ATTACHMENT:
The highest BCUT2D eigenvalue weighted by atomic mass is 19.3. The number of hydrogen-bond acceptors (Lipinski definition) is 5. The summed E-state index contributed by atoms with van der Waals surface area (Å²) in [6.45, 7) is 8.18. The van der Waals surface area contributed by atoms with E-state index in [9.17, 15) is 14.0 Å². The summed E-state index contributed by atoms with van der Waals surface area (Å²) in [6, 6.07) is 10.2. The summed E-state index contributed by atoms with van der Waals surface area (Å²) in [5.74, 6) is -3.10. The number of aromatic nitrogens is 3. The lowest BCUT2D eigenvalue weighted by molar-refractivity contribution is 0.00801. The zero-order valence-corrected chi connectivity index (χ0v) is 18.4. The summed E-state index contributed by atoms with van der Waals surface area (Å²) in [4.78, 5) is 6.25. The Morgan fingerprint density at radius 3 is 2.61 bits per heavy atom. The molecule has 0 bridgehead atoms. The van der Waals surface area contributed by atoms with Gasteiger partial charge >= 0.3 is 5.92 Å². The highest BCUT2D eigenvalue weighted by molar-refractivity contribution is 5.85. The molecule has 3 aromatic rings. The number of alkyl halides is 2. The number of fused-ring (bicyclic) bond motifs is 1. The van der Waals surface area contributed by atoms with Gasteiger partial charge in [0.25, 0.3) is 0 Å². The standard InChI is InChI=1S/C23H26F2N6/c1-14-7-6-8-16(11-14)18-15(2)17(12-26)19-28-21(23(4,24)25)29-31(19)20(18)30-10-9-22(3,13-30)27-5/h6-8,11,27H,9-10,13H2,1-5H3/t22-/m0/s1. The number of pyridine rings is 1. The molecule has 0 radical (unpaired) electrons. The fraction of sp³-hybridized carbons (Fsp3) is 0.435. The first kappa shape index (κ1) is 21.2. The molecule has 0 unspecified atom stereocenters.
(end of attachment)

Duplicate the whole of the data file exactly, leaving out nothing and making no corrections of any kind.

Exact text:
The highest BCUT2D eigenvalue weighted by atomic mass is 19.3. The number of hydrogen-bond acceptors (Lipinski definition) is 5. The summed E-state index contributed by atoms with van der Waals surface area (Å²) in [6.45, 7) is 8.18. The van der Waals surface area contributed by atoms with E-state index in [9.17, 15) is 14.0 Å². The summed E-state index contributed by atoms with van der Waals surface area (Å²) in [6, 6.07) is 10.2. The summed E-state index contributed by atoms with van der Waals surface area (Å²) in [5.74, 6) is -3.10. The number of aromatic nitrogens is 3. The lowest BCUT2D eigenvalue weighted by molar-refractivity contribution is 0.00801. The zero-order valence-corrected chi connectivity index (χ0v) is 18.4. The summed E-state index contributed by atoms with van der Waals surface area (Å²) in [4.78, 5) is 6.25. The Morgan fingerprint density at radius 3 is 2.61 bits per heavy atom. The molecule has 0 bridgehead atoms. The van der Waals surface area contributed by atoms with Gasteiger partial charge >= 0.3 is 5.92 Å². The highest BCUT2D eigenvalue weighted by molar-refractivity contribution is 5.85. The molecule has 3 aromatic rings. The number of alkyl halides is 2. The number of fused-ring (bicyclic) bond motifs is 1. The van der Waals surface area contributed by atoms with Gasteiger partial charge in [0.25, 0.3) is 0 Å². The standard InChI is InChI=1S/C23H26F2N6/c1-14-7-6-8-16(11-14)18-15(2)17(12-26)19-28-21(23(4,24)25)29-31(19)20(18)30-10-9-22(3,13-30)27-5/h6-8,11,27H,9-10,13H2,1-5H3/t22-/m0/s1. The number of pyridine rings is 1. The molecule has 0 radical (unpaired) electrons. The fraction of sp³-hybridized carbons (Fsp3) is 0.435. The first kappa shape index (κ1) is 21.2. The molecule has 0 unspecified atom stereocenters.